One of the Elders we met along the way taught us about those in the animal world who would look out for us - especially the animals we call creator beings. He told us we would be taken care of by the eagle as we came from the west and the whale when we hit Sydney harbour in the east. Of course we saw them – it was meant to be. No one was surprised when that big wedgie spread his wings as he flew overhead. We adults sat in silence and wonder. Then there was that mother whale when we hit the beach. She flapped her big tail at us and blew her spout, saying welcome to Sydney. The kids waved back and kept walking, taking it in their stride, forming their own meanings. It’s got to be personal, what you take from nature. For me that whale was a moment that will never leave me. I stayed back for a bit to take it in on my own.
How those kids changed as we clocked up those steps. On the last day of the walk and on the day of the zoo’s birthday they all got up at 5am for the sunrise. They did it themselves – some came running out in pyjamas but they were there in line without being asked. We said thank you to grandfather sun that morning – one after the other down the line. Everyone said different things, some chose not to talk, and that was okay. But those voices, the respect and the thanks, I won’t forget in a hurry. We got some hugging going on in that line. It wasn’t planned, it just happened - everyone hugging each other down the row, our time together before we headed off up that hill to the finish line at Taronga.
The best thing for me was that ending. The ones who had nothing gave the ones with everything something they have never had. Just before we arrived, the zoo put out a call on the loudspeaker for everyone to hear. It was packed that day because it was school holidays and the announcement invited all to come out and cheer us as we arrived. Those onlookers saw something too great for words, they saw something of themselves in our kids and they knew something had been done on their behalf. No wonder we were crying.
I miss the bush already. Every one of those young people is still in my mind. I am thinking about what’s next and I know Lucinda, Kirsty and Janice are too. We had our different roles before we started – the walk changed all that. We are the best sort of team now. We have done earth and now I am thinking about water – maybe a canoe trip on the Murray to Adelaide. I know the kids could do it.
Janice Carroll, FACS Director, Intensive Support Services
I don’t think I will ever be the same. I feel so very privileged to have been part of it. The kids we took were a diverse bunch. They have all had the rough end of the stick – some kids’ experiences have been so hard, their resilience is inspiring. The little ones who started at Dubbo were amazing, their carers were there waving them off, proud as punch. They didn’t walk the whole way but they met us at the end to walk Sydney harbour - they were with us to thank grandfather sun and they were welcomed by the mother whale. Some of those kids had never seen the sea before. Their eyes just popped. I have never seen Sydney as beautiful as it was that day - it gave the backdrop for those memories.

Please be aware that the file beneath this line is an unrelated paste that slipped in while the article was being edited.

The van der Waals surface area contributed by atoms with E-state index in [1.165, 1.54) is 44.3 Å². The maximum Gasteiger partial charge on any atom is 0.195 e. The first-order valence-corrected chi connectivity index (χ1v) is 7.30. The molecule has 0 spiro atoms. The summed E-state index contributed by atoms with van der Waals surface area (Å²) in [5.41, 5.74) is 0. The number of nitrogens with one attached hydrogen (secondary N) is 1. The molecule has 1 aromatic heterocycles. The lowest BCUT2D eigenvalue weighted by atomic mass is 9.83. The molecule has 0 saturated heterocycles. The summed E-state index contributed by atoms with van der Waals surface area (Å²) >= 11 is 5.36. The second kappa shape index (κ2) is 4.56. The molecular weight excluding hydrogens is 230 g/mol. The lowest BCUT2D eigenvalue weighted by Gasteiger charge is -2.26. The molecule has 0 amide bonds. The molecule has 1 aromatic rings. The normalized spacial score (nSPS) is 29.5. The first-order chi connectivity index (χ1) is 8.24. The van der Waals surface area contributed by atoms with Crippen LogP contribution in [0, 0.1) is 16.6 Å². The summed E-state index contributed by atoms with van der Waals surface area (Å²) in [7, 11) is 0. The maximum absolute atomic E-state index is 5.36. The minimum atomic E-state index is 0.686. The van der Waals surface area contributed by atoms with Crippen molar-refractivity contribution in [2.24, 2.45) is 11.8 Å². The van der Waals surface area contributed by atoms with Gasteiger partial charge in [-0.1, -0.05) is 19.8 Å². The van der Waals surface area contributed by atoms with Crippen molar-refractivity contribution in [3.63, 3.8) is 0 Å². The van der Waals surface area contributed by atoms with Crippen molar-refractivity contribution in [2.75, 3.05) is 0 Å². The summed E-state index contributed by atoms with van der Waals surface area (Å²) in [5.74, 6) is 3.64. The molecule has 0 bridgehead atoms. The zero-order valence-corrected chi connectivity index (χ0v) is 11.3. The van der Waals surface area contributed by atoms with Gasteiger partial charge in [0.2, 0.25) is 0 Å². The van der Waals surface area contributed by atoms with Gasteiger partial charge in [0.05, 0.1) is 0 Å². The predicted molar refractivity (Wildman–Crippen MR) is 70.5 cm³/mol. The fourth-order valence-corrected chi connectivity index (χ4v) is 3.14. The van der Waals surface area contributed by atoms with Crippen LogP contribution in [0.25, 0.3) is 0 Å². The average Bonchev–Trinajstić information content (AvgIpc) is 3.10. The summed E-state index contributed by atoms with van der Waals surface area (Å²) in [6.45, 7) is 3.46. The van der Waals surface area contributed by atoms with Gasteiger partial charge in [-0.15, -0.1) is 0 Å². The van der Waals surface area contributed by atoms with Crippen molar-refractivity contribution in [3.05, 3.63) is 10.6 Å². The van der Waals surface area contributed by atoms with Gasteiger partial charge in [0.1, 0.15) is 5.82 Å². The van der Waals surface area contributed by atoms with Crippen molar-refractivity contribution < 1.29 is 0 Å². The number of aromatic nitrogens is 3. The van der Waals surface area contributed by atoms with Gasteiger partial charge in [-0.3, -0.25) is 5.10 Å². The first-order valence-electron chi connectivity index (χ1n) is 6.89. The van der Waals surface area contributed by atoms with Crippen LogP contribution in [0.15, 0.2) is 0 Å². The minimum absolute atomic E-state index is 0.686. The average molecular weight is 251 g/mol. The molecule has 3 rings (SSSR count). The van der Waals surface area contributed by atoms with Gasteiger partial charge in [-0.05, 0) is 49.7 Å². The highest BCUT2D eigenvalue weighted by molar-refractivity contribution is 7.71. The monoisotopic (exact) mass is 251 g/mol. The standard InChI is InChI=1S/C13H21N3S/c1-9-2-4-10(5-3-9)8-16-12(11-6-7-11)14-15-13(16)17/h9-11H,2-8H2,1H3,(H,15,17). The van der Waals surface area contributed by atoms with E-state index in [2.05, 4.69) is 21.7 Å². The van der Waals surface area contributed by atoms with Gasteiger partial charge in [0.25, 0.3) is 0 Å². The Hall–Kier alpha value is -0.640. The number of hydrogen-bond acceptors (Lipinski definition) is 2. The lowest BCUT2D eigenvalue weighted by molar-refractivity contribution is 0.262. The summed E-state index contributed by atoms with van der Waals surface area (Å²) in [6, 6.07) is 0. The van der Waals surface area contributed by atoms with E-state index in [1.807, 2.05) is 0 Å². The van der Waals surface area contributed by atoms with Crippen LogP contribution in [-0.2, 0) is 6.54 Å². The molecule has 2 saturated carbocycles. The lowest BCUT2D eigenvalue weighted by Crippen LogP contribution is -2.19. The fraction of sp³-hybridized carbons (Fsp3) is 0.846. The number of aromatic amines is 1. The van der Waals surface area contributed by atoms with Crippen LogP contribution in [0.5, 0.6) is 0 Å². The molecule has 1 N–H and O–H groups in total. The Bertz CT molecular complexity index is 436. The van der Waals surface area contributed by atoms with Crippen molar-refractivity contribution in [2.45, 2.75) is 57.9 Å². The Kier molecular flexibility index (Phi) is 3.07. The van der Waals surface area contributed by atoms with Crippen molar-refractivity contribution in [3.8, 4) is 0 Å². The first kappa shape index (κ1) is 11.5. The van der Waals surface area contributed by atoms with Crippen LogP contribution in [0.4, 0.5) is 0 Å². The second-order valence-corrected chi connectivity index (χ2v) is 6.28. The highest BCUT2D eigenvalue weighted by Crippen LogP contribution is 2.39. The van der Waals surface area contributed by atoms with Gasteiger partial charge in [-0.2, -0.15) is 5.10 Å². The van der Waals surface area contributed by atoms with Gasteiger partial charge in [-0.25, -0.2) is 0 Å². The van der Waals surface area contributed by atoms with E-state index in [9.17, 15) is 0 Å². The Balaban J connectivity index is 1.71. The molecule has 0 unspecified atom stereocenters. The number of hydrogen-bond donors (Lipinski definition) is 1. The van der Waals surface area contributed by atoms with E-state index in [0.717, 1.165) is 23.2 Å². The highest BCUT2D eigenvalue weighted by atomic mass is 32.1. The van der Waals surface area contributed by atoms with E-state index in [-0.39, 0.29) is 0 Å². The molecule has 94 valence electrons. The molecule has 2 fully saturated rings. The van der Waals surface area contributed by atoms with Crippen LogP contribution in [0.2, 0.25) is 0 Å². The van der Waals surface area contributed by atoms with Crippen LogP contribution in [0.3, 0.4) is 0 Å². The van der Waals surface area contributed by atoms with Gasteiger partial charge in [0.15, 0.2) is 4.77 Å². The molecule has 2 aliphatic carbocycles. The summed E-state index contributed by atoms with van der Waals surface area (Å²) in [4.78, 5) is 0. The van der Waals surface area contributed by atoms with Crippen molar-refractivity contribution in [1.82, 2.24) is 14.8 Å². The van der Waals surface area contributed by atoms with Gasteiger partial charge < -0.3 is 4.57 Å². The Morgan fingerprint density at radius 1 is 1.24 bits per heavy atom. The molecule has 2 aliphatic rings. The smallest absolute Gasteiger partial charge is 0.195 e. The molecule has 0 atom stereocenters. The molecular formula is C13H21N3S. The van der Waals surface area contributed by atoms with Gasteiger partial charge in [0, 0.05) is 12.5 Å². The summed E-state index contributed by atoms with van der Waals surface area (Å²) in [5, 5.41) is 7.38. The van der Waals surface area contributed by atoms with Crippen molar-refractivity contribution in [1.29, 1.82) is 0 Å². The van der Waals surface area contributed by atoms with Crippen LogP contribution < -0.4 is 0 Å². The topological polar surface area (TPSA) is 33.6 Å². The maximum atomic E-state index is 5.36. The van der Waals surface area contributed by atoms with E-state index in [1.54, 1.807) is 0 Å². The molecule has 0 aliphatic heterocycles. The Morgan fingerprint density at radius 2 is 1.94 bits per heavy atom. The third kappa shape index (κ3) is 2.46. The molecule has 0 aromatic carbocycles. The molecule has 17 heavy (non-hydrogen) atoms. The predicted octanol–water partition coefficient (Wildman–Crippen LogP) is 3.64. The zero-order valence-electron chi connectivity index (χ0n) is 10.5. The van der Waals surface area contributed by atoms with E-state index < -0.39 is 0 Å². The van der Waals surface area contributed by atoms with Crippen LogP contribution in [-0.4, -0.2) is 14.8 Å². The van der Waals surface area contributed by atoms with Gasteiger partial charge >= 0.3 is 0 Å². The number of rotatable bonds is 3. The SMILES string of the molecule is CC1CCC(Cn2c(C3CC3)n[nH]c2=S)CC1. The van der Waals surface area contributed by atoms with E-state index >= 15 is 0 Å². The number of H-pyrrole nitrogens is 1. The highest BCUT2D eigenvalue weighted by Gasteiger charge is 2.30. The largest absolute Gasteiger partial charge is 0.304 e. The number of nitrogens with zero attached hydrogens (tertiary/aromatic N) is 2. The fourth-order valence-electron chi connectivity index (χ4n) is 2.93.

The older kids who joined us along the way proved our belief in them. We saw kids transform and achieve more than they thought possible. We had kids who had had recent police involvement, kids who had been recently hurt and kids without permanent homes. We saw those children connect with themselves and with others. They faced their fears and excelled. Their bravery knows no bounds. What a foundation for them to build on! Some of the kid’s experiences will stay with me forever.
When we finished the CEO of Taronga welcomed the young people. He gathered everyone up and told them that they will always be safe at Taronga. I know he meant it.
You can’t really find the words to describe the gift of connection and culture - especially for children who have had their stores of trust eroded by hurt. For them to have an experience to connect to country, to give over to something strong and protective and to feel safe is the best we can do. It’s a gift that will last a lifetime.
I have no doubt that there will be more journeys. We have so much to learn from the land and the kids who belong on it. And yes of course I’ll get in a canoe.
Secretary, NSW Department of Family and Community Services
When people hear the phrase “public sector innovation” if they don’t draw a blank entirely they tend to think about things that are big and complex.
Our partnership with Taronga is a brilliant example of public sector innovation.
Think about it. Scientists, conservationists, social workers and youth workers combining in a completely novel way to give something wonderful to kids in care.
The walk from Dubbo to Taronga is just the latest – but definitely the most bodacious - opportunity for our youngsters to emerge from the partnership.
A statement of belief by the dedicated people who organised it in the young people who took part, in each other and in the warmth of the reception the kids would receive along the way.
Belief fully justified. But belief backed by careful planning, incredible attention to detail and plain hard work.
It showed what kids in care can achieve and just how many people want them to do well.